Several individuals known to us as violin makers also made the journey to France. Andrea Castagneri (1696–1747), born in the same block as lived both Cattenar and Celoniato, traveled to Paris as a page in the service of the Duke of Carignan, a cousin of the king of Sardinia. Once there, he joined the French court ensemble known as the 24 Violons du Roi, and later became a violin maker and in particular a music publisher, a profession continued by his daughter after his death. He was joined by his nephew and successor Joseph Gaffino (c. 1720–86). Their work is fundamentally akin to the Paris school and has relatively little resemblance to that of the Celoniato instruments.
Celoniato suffered a major illness in 1746; he drew up his last will that year and no further work is known from his hand. At this stage a maker whose work bears a strong affinity to Celoniato’s appeared on the scene: Giovanni Battista Genova (active 1740s–1770). Genova’s work is so similar to Celoniato’s that we are probably justified in thinking of him as a pupil and successor to the latter. Unlike Celoniato, Genova had no direct connection to the court, but the Celoniato family so dominated the ensembles that this was probably not an issue. Few of Genova’s instruments today bear labels, many of which are dated 1770, the year of an authentic label reproduced in the early label books. It does, however, seem that he ceased active work at around that date.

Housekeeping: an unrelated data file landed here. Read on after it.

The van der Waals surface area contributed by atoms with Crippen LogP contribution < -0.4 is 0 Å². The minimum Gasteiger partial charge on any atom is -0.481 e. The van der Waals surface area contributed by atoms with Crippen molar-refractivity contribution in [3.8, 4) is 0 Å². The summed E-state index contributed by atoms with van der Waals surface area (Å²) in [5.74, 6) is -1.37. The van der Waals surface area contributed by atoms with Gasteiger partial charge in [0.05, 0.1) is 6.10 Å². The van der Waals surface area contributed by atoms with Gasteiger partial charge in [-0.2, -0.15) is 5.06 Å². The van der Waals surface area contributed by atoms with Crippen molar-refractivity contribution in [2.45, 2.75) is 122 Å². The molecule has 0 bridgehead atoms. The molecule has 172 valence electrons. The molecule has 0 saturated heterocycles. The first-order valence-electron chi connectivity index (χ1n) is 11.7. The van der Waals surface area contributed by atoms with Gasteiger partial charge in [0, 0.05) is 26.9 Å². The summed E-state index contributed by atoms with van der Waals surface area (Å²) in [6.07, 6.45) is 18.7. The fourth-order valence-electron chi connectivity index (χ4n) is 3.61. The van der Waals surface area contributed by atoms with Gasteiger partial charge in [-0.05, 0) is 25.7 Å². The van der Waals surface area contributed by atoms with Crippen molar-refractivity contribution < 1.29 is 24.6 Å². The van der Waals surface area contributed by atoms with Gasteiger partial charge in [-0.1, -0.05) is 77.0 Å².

Two other makers deserve attention from this period. Nicola Giorgis (d. 1747) was an inn keeper, from whom are known a few violins, rough works in the traditional manner. He may have been self-taught. Lastly, there is a strong affinity in construction, materials and varnish (though not in model) between Celoniato and Spirito Sorsana (active 1720s–30s). Sorsana worked in Cuneo, a frontier fortress town on the passes leading into Nice. While he worked near to Saluzzo, there is nothing in his work to suggest a teacher–pupil connection between him and Cappa.
Philip J. Kass is a respected expert on classical violin making and has written extensively for the Journal of the Violin Society of America, The Strad magazine and other periodicals, as well as contributing many entries to the New Grove Dictionary of Music. His survey of the Turin school will be continued in future Carteggio features.